Thirty four years ago there was not a single tree, and no lawn, on the site where Donna Murphy’s new house was sitting. She knew very little about native plants at the time, and was planning on establishing a traditional lawn, with perhaps a vegetable garden for some fresh food and a good experience for her young son and daughter. The journey they embarked on after they moved in did not lead to achievement those goals, but has led her down a path of discovery that provided rich rewards of another kind.
When Mark joined the family about ten years later, he added his own set of skills to the enterprise. Today the Murphys’ house is surrounded with the leafy shade of a variety of native trees, and thick, abundant beds of native wildflowers. Native shrubs and vines occupy strategic spots in the landscape; the grand total is close to 100 species of native plants. No fertilizers or pesticides have been used in the fifteen years. No one will be surprised to learn that the Murphys’ yard is replete with the added element of wildlife, including birds, butterflies, and pollinators of all sorts.
The story of how this native landscape evolved is a testament to the combined efficacy of myriad local agencies, organizations, and people who understand that the welfare of the environment is not an optional choice but a critical commitment individuals must embrace.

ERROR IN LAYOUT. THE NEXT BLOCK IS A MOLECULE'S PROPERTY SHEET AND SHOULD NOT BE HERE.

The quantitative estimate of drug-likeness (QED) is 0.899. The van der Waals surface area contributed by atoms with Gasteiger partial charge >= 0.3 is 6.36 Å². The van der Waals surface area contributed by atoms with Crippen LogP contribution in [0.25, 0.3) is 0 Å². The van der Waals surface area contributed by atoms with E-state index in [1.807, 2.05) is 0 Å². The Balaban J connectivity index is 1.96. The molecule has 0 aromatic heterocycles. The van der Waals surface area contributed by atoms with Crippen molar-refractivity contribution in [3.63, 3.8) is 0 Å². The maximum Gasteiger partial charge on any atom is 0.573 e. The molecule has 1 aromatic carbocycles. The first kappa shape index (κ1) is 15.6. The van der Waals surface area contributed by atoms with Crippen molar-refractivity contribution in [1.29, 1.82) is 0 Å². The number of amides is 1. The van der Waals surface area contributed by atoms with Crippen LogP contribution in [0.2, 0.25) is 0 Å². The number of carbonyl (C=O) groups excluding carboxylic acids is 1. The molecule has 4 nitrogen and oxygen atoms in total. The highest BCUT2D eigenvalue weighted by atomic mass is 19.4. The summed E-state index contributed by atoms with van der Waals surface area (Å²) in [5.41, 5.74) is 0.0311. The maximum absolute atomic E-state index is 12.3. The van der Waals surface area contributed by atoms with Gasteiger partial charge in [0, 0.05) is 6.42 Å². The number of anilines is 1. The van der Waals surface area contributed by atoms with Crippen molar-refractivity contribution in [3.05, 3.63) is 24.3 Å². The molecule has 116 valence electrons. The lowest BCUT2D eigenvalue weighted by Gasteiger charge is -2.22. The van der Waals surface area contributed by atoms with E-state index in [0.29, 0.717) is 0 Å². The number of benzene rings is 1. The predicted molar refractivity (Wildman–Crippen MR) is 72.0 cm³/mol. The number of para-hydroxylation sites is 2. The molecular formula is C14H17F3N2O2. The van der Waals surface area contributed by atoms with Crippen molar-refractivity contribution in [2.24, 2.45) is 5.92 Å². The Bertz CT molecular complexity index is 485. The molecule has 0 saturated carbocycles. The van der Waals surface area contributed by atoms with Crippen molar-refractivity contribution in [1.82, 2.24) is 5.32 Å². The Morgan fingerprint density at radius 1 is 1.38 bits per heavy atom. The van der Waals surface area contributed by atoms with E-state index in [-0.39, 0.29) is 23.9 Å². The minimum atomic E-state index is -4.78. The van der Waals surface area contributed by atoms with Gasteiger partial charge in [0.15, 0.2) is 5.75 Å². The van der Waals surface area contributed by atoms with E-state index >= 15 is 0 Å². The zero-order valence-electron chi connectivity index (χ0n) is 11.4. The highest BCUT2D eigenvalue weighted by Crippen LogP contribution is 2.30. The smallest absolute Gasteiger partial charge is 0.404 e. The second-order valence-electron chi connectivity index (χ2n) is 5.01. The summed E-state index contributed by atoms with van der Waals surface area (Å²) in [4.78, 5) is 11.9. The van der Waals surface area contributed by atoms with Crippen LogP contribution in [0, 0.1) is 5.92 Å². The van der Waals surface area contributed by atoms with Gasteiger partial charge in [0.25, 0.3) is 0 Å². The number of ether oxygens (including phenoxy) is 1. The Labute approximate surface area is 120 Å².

For Donna it began with a talk by Ed Risse, who was employed at the time by the folks who developed Franklin Farm, where the new house lived. Ed gave a talk to the new residents about the value of the forest on the open space that had been preserved by the developer, about 180 acres, a portion of which had native trees. Ed’s advice to the residents on how to care for the open space was very simply to refrain from mowing and just let what was there come to fruition. “Virginia likes to grow trees,” he said.
Donna took that advice to heart for her own yard and the tree adventure began. The back portion of the lot, undisturbed because the builder was not required to put grass seed there, became the no-mow zone. Donna dug up and transplanted some tree seedlings from undeveloped land across the street. Those turned out to be black cherries, (Prunus serotina). A tree grew right next to the foundation of the house; Donna carefully transplanted it to the back yard. It turned out to be a tulip poplar, (Liriodendron tulipifera), now over 100 feet tall in the center of her thirty year-old woodlot. Hackberry, (Celtis occidentalis), box elder, (Acer negundo), and southern arrowwod, (Viburnum dentatum), all turned up on their own. Donna kept these, and by then knew enough to discourage some of the other things that came in looking for a home, like multiflora rose, (Rosa multiflora).
Striving to know the plants that would be beneficial, Donna was struck by the irony of what she was hearing when her children were sharing their lessons from school. The people who preceded us here knew a lot more about their environment than we seem to. Knowledge of plants, and their uses, where to find them, and favorable conditions for growing them used to be an integral part of the common experience.